I heard pollster and political analyst Frank Luntz speak (remotely) on Wednesday at a Salt Lake Chamber event. It was the day after the recent presidential debate, and Luntz was quite pessimistic about the leadership of the country. He was appalled at the behavior of Trump and Biden during the debate and worried about what the insults and name-calling taught the country’s young people about civility, decency and respect. “Democracy was just shattered,” he said.
Luntz works mostly for Republicans, but said Trump is likely to lose, and the GOP will likely lose control of the Senate, and the Democrats will retain control of the House. He also said he expects election night “is going to be awful,” with a lot of Republican votes counted first, so it will appear Trump won, only to have more Democratic votes counted later, giving Biden the win. That will set up an ugly battle, he predicted.
Luntz thinks polling methodology has improved since 2016, and he doubts there exists a large number of “secret” Trump voters whose sentiments aren’t being measured by pollsters.
While Luntz was pessimistic about the country’s leadership and direction, he was highly complimentary about Utah and our collaborative style of governance. “Utah is very special,” he said. “The people are special.” He praised Utahns for being willing to listen to each other and to seek common ground.
Reader Response. Legislative start date — I wrote on Thursday that the 2021 legislative session would start on Jan. 25. Robert Rees, an attorney in the Office of Legislative Research & General Counsel, sent me “a small correction”: “If Amendment F passes (and assuming no intervening change in the statute establishing the beginning date of the session), the Legislature’s annual general session will convene on January 19, not January 25.” Amendment F gives the Legislature statutory authority to decide when sessions start in January, rather than having the start date mandated in the Constitution.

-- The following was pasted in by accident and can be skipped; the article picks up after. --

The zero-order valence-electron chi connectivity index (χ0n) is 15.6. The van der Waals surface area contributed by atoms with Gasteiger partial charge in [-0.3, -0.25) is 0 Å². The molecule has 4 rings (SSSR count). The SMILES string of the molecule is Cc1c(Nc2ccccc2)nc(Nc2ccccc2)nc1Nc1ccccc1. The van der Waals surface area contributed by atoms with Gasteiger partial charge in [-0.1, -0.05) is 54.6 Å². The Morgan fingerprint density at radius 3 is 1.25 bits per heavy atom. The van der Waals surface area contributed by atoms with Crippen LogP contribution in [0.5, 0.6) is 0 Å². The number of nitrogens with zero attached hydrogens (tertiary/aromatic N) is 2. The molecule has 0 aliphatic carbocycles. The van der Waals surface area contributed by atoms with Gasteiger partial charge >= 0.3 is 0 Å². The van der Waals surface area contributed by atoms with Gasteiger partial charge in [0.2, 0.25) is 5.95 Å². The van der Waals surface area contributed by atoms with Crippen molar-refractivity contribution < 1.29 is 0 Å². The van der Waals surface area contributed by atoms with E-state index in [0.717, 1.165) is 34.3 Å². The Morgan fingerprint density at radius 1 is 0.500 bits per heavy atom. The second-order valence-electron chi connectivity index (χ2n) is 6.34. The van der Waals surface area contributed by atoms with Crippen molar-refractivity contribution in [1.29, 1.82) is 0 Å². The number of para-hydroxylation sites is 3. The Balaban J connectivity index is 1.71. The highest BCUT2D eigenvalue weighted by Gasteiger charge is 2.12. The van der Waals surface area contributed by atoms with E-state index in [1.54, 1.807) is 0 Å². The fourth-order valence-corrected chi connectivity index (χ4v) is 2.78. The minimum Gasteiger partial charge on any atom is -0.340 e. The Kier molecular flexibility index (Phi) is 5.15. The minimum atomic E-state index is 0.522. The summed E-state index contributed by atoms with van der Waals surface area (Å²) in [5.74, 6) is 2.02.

The week’s winner. Utah’s school children are winners because of the good work of the School and Institutional Trust Lands Administration (SITLA) and the people who invest the funds raised by SITLA. State Treasurer David Damschen announced recently that the Permanent State School Fund will distribute a record $93 million in 2021, with every school in the state receiving a portion, based on a per-pupil formula. Local school communities decide how the money is spent, within guidelines. SITLA does a great job leveraging the state’s school trust lands to raise money for schools.
Parting Shot. Good for Rudy Gobert. He called out China in a recent Instagram post, linking to another post by a French actor noting that “Millions of Uyghur Muslims are detained and tortured in concentration camps in China.” Gobert simply said, “Wrong is wrong.” That might sound rather innocuous, but the NBA has a very strong and sensitive relationship with China. When a Rockets team general manager expressed support for Hong Kong protestors, it created an international incident. We’ll see if Gobert’s post riles up the Chinese despots. See more info at Outkick.com.
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